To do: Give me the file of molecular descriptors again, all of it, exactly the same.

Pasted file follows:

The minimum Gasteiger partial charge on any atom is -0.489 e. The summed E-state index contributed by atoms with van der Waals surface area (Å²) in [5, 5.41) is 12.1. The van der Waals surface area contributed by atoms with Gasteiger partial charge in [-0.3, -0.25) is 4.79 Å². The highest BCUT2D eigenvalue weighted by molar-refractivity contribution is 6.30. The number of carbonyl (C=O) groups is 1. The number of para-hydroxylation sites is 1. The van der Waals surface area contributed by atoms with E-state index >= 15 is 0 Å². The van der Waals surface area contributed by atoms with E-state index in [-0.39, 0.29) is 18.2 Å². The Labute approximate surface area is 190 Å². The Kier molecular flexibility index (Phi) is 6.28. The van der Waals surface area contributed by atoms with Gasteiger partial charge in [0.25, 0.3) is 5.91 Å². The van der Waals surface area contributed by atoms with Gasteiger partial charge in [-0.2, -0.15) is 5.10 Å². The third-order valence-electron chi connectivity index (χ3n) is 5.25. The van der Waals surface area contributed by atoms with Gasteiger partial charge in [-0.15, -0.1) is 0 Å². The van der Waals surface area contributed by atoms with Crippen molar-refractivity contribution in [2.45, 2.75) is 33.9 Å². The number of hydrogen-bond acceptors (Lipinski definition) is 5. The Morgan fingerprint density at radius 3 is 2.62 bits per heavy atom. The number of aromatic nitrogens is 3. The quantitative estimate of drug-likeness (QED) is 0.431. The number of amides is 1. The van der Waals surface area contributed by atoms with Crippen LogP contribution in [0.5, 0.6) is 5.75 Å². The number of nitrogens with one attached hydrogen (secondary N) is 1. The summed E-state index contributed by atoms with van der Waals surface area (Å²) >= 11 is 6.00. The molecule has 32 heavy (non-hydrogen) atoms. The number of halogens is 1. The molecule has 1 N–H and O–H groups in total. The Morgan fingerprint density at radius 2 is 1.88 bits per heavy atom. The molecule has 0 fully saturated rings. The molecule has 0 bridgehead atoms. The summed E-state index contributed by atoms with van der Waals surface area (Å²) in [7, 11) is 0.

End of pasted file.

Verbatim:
The minimum Gasteiger partial charge on any atom is -0.489 e. The summed E-state index contributed by atoms with van der Waals surface area (Å²) in [5, 5.41) is 12.1. The van der Waals surface area contributed by atoms with Gasteiger partial charge in [-0.3, -0.25) is 4.79 Å². The highest BCUT2D eigenvalue weighted by molar-refractivity contribution is 6.30. The number of carbonyl (C=O) groups is 1. The number of para-hydroxylation sites is 1. The van der Waals surface area contributed by atoms with E-state index >= 15 is 0 Å². The van der Waals surface area contributed by atoms with E-state index in [-0.39, 0.29) is 18.2 Å². The Labute approximate surface area is 190 Å². The Kier molecular flexibility index (Phi) is 6.28. The van der Waals surface area contributed by atoms with Gasteiger partial charge in [0.25, 0.3) is 5.91 Å². The van der Waals surface area contributed by atoms with Gasteiger partial charge in [-0.2, -0.15) is 5.10 Å². The third-order valence-electron chi connectivity index (χ3n) is 5.25. The van der Waals surface area contributed by atoms with Gasteiger partial charge in [-0.15, -0.1) is 0 Å². The van der Waals surface area contributed by atoms with Crippen molar-refractivity contribution in [2.45, 2.75) is 33.9 Å². The number of hydrogen-bond acceptors (Lipinski definition) is 5. The Morgan fingerprint density at radius 3 is 2.62 bits per heavy atom. The number of aromatic nitrogens is 3. The quantitative estimate of drug-likeness (QED) is 0.431. The number of amides is 1. The van der Waals surface area contributed by atoms with Crippen LogP contribution in [0.5, 0.6) is 5.75 Å². The number of nitrogens with one attached hydrogen (secondary N) is 1. The summed E-state index contributed by atoms with van der Waals surface area (Å²) >= 11 is 6.00. The molecule has 32 heavy (non-hydrogen) atoms. The number of halogens is 1. The molecule has 1 N–H and O–H groups in total. The Morgan fingerprint density at radius 2 is 1.88 bits per heavy atom. The molecule has 0 fully saturated rings. The molecule has 0 bridgehead atoms. The summed E-state index contributed by atoms with van der Waals surface area (Å²) in [7, 11) is 0.